After losing Rees one of my first fears was how I could ever return to my classroom? I felt as though the part of me that I channel for my teaching; namely my inner child, had died along with Rees. I feared I could no longer put on the show of being “Mr. Specht” and instead I would have to act like some Mr. Specht doppelganger – a guise I was sure the students would see right through. Amazingly, and almost instantly, upon my return, I realized that Mr. Specht did not die… no, he was alive and well and looking to get back to life. The next few days with my students found me settling right back in, telling my jokes and doing “my thing”. For the 41 minutes I was in front of my students all was right in the world. I am sure the peace that I found while teaching was just as reassuring to my students, who no doubt had wonders as to if I would truly be “back” when I returned. For 41 minutes, five times a day, I was whole again – and it felt good.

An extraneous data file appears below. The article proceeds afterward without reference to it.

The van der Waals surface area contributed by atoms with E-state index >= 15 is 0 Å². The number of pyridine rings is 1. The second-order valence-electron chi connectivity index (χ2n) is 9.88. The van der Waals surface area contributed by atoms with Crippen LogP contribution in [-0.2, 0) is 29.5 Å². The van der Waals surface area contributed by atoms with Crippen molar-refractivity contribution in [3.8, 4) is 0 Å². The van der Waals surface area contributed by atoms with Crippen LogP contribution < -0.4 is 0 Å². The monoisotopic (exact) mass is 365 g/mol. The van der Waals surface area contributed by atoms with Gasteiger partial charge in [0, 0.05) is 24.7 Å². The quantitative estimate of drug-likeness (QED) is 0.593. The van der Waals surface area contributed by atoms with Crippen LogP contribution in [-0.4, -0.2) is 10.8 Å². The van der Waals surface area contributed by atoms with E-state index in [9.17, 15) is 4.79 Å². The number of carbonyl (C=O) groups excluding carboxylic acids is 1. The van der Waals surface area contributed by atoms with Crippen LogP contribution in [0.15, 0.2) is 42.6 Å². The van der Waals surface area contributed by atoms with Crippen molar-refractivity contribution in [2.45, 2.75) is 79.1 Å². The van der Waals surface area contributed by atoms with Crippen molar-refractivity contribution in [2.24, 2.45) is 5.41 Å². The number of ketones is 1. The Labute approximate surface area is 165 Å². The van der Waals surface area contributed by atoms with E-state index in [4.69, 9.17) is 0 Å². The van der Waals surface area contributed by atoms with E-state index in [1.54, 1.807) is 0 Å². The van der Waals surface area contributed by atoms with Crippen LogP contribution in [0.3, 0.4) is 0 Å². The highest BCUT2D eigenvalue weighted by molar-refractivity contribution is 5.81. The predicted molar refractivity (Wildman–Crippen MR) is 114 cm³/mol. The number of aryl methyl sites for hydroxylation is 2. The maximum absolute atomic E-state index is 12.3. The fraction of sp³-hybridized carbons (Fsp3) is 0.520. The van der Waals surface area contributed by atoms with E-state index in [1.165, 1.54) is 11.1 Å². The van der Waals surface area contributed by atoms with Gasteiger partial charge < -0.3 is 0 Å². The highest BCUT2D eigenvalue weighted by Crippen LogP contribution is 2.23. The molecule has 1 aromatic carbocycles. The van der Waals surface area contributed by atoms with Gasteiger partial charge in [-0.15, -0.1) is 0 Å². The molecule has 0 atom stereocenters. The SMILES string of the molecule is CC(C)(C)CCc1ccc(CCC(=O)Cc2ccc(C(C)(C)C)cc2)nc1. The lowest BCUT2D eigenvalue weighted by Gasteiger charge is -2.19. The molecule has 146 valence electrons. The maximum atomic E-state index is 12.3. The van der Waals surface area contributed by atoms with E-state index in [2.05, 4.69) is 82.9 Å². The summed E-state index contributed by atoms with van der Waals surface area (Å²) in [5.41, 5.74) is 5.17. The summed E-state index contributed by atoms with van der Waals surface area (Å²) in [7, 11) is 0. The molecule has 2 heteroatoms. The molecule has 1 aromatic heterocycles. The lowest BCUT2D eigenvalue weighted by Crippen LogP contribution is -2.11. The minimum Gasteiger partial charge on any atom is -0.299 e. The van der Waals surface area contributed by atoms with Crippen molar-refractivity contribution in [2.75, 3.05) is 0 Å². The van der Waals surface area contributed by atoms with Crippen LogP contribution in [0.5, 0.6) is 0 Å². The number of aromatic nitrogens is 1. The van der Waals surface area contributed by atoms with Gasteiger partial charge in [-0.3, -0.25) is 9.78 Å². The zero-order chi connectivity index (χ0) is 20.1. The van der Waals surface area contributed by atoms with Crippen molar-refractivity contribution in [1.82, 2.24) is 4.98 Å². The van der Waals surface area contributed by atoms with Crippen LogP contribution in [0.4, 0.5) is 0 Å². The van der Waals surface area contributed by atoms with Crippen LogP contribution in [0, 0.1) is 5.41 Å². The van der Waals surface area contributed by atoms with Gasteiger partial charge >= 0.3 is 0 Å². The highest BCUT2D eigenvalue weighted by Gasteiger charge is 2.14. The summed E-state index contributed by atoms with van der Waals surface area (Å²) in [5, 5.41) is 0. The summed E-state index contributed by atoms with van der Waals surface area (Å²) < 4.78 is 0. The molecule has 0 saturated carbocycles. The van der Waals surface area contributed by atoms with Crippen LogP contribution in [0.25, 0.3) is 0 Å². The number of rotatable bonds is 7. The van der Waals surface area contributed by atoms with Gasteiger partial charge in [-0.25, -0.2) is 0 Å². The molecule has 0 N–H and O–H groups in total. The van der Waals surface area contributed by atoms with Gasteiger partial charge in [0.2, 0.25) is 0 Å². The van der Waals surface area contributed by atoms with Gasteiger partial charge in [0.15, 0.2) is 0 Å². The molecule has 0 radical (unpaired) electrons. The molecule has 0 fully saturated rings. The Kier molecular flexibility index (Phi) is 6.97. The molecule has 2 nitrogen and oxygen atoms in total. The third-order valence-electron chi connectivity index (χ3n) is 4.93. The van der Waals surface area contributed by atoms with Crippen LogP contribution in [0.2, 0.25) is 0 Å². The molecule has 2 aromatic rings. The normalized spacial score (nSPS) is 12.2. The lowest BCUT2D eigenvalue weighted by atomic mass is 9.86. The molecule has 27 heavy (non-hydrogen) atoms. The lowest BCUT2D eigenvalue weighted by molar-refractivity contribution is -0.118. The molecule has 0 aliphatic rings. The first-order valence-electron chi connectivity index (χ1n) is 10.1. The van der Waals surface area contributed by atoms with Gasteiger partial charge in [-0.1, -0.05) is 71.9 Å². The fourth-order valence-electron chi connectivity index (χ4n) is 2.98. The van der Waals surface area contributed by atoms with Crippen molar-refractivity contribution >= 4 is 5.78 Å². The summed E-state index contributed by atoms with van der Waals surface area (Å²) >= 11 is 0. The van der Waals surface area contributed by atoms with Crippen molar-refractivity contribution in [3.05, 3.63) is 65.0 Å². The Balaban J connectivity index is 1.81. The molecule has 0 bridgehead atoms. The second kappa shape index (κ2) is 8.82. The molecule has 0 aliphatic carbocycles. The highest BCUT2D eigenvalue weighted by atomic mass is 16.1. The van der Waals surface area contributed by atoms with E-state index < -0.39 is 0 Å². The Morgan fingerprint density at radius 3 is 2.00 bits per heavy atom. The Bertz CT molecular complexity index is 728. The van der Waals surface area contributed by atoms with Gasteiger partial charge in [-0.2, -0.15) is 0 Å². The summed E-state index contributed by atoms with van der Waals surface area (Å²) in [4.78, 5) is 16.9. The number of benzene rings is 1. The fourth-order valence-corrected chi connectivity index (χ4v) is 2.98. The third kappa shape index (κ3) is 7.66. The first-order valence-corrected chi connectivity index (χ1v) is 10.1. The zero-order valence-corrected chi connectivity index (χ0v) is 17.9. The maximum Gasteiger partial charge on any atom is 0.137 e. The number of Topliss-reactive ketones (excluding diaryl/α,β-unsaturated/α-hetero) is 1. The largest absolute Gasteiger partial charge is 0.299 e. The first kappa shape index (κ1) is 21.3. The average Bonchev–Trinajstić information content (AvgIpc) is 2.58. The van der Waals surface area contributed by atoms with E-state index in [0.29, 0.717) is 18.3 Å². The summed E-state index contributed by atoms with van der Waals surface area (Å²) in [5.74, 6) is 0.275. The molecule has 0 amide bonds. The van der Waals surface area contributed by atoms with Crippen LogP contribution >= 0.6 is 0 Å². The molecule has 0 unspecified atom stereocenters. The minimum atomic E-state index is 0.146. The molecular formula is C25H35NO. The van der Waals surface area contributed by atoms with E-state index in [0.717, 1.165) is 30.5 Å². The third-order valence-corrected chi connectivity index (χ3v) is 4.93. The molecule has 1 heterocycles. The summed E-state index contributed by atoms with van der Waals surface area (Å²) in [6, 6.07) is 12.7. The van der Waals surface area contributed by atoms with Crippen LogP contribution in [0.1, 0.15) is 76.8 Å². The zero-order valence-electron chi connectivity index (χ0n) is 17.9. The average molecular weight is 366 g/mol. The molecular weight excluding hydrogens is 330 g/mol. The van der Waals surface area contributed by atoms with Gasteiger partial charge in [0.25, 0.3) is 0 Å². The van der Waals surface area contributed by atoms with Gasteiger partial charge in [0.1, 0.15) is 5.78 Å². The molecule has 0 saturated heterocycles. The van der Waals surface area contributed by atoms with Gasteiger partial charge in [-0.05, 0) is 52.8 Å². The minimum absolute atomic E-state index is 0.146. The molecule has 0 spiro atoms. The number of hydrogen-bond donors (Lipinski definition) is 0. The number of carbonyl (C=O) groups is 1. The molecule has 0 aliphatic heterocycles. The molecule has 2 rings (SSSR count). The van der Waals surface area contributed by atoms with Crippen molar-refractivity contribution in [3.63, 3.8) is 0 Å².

It was during this same time that the real traction for ReesSpecht life started to take hold. The planning for our first fundraiser was well on its way and the ReesSpecht life Cards were in their planning stages. To be honest, ReesSpecht Life became my nearly full time focus – a distraction I needed to keep me from wallowing in the sorrow that welled up at the shore of my soul. I continually focused on the impact that ReesSpecht life would have on others, and I even entertained thoughts of leaving teaching to run the foundation full time. In my mind I now had the opportunity to make an impact in people’s lives that wasn’t going to be falsely measured by some bureaucratic ideal of standardized test results and value added scoring equations that make Schrodinger’s differential equation for the quantum behavior of light look rudimentary. This idea was not quick to fade, and in some respects remains with me as a fantasy more than anything. Would I love to tour the country doing presentations like I did at Stony Brook’s freshman orientation full-time? You bet. To me, passing on my experience with this tragedy and how it opened my eyes is just as valuable as teaching students about the scientific method – except their was one flaw in my logic, that until today, I did not realize: I am making an impact in my student’s lives already and it DOES NOT MATTER what pencil pushing politicians, who are frankly trying their damndest to destroy public education, think about my performance. The real measurement of my success is this: